Karl H Christ
5 min readJan 5, 2020


Iran, the Latest Battle of World War Three

In the days following the US military’s war crime of assassinating Iranian military commander Qasem Soleimani via drone missile strike on the orders Donald Trump, there’s been a mix in the media, on social media, and among real folks who actually matter, of making jokes, and making alarmed pleas cautioning against war with Iran, as well as predictions that this could be the beginning of World War Three.

First, this isn’t something to joke and make memes about. I get the impulse to cope with stress and fear with humor and deflection, so those in that category get some pass. But this is some literally deadly serious shit and there’s nothing funny about it.

Second, of course this means war with Iran. If we weren’t already in a war with Iran, and it can be argued that we have been since we aided Sadam Hussein’s Iraq in its war against Iran, or further back when we backed the overthrown Shah and last dictatorial monarch of the country during the Iranian revolution. Whatever form it takes, whether we actually attempt a boots-on-the-ground invasion or amp up missile and bombing assaults against them, and whether they take actions beyond proxy attacks against US bases within their domestic sphere, remains to be seen. That this was a targeted assassination of a foreign state official carried out in a sovereign nation is particularly egregious, and may have little precedent, but it’s not as though our military under successive presidential regimes hasn’t been starting wars without Congressional approval and an official declaration of war for every war following World War Two.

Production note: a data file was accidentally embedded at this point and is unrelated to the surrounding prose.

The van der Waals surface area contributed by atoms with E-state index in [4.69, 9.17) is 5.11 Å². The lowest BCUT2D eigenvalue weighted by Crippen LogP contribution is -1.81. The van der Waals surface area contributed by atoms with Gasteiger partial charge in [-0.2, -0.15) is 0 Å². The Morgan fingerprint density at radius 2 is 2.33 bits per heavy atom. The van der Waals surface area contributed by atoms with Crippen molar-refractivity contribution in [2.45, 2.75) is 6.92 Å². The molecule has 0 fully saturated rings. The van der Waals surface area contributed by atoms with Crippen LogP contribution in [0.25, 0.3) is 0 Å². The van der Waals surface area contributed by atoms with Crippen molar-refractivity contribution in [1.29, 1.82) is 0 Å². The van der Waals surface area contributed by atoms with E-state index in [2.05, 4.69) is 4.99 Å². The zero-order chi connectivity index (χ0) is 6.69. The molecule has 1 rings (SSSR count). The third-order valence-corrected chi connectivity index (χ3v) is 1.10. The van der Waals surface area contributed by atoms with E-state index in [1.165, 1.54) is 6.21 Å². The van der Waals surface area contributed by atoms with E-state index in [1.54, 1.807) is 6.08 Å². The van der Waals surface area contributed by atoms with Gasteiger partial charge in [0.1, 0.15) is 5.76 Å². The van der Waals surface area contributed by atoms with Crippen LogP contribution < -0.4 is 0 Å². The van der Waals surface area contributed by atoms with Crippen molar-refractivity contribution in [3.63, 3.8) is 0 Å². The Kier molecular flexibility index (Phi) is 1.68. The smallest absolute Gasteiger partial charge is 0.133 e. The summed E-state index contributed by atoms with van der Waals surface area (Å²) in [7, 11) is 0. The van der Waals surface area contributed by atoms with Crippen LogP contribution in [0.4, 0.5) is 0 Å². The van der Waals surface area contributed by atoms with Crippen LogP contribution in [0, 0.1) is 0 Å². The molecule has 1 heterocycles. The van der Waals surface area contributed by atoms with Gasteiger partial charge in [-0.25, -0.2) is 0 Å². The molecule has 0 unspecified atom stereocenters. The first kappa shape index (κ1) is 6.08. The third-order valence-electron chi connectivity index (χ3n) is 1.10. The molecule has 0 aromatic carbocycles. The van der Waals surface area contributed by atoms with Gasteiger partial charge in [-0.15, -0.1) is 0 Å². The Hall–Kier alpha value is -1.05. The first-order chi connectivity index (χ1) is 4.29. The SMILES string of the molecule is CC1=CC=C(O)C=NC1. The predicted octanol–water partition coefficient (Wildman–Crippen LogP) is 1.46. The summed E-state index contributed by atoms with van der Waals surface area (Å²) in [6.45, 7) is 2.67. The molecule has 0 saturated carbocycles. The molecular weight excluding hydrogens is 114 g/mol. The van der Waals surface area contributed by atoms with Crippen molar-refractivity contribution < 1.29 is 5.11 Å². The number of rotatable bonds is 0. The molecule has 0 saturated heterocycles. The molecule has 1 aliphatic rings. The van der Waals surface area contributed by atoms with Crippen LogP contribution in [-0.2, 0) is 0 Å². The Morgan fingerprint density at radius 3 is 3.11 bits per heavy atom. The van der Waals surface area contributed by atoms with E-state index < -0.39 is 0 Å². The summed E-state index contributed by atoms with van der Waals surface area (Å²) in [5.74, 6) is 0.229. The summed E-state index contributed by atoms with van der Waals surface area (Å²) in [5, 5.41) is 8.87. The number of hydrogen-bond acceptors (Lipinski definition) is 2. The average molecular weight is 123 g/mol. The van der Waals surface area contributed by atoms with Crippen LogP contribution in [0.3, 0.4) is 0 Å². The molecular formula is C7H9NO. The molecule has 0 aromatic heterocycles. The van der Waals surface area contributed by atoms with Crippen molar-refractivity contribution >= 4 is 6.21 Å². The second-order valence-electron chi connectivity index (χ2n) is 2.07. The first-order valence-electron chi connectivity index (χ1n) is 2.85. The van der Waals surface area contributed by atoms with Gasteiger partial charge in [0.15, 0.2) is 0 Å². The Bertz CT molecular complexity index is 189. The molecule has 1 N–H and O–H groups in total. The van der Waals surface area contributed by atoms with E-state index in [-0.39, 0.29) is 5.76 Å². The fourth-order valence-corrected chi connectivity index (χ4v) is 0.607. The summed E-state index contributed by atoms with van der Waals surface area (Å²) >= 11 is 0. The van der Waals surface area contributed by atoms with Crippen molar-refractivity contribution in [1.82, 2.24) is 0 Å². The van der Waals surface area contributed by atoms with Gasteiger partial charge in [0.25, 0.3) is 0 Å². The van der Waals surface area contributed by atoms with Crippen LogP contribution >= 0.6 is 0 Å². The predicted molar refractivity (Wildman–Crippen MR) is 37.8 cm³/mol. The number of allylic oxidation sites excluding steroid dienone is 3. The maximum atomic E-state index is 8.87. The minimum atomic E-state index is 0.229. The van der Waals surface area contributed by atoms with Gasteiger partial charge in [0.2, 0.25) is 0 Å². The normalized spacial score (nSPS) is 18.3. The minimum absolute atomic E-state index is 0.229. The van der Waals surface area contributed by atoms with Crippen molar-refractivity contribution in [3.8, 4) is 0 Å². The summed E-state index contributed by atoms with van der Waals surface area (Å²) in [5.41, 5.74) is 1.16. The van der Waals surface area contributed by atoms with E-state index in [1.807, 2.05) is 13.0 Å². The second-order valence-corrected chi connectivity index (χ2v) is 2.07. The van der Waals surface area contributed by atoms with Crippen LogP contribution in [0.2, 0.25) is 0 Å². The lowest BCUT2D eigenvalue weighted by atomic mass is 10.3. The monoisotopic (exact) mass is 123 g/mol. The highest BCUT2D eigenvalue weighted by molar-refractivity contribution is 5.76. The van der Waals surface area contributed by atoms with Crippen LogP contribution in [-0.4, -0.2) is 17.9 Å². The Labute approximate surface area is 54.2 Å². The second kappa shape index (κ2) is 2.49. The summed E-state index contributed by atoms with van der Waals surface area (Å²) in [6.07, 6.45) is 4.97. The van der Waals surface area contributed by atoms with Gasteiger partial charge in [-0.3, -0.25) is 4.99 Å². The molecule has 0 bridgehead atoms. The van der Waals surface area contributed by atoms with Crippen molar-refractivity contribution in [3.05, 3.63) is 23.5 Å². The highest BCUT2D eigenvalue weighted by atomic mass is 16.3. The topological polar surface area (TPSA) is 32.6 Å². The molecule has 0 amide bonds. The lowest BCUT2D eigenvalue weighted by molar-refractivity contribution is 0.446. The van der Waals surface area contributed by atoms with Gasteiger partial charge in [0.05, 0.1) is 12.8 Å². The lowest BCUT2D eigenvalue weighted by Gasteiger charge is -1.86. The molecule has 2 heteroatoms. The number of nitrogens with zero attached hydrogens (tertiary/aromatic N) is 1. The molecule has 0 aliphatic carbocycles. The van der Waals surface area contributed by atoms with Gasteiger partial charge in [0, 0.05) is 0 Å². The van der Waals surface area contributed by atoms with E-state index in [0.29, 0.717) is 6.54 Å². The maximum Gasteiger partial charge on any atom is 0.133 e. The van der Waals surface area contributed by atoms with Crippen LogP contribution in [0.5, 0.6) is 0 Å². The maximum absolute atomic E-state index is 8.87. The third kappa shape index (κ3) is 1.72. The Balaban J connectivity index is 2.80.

Third, World War Three is not some hypothetical future war that can be avoided. We make jokes about it, or drop mentions of it in speculative fiction, as though it’s not already been raging for about seventy years. World War Three began many decades ago, with the US as the primary, sometimes the sole, aggressor in the conflict. Five years after ending World War Two, the US, in the thrall of military supremacy, intent on financial dominance and world hegemony, began World War Three. It started in 1950 with war against Korea, then we rode that high into Lebanon, then Vietnam, Laos, and Cambodia, on to the Middle East with wars in Syria, Iraq, Afghanistan, Pakistan, and side-wars in Bosnia and Lybia, as well as the many wars in which we may not have played direct roles but provided funds and military arms and intelligence in Central and South American countries, and many more unfortunate countries throughout the world.

Every interconnected war, or comprising battle, since the start of World War Three, has been illegal, undemocratic, a violation of both international and domestic law. We don’t treat it with the gravity it deserves in this country, because it does not affect us directly in the sense of invading armies marching our streets or enemy air forces bombing our cities. We can ignore reality, or make jokes, or offer under-informed speculations, because we have the privilege to do so.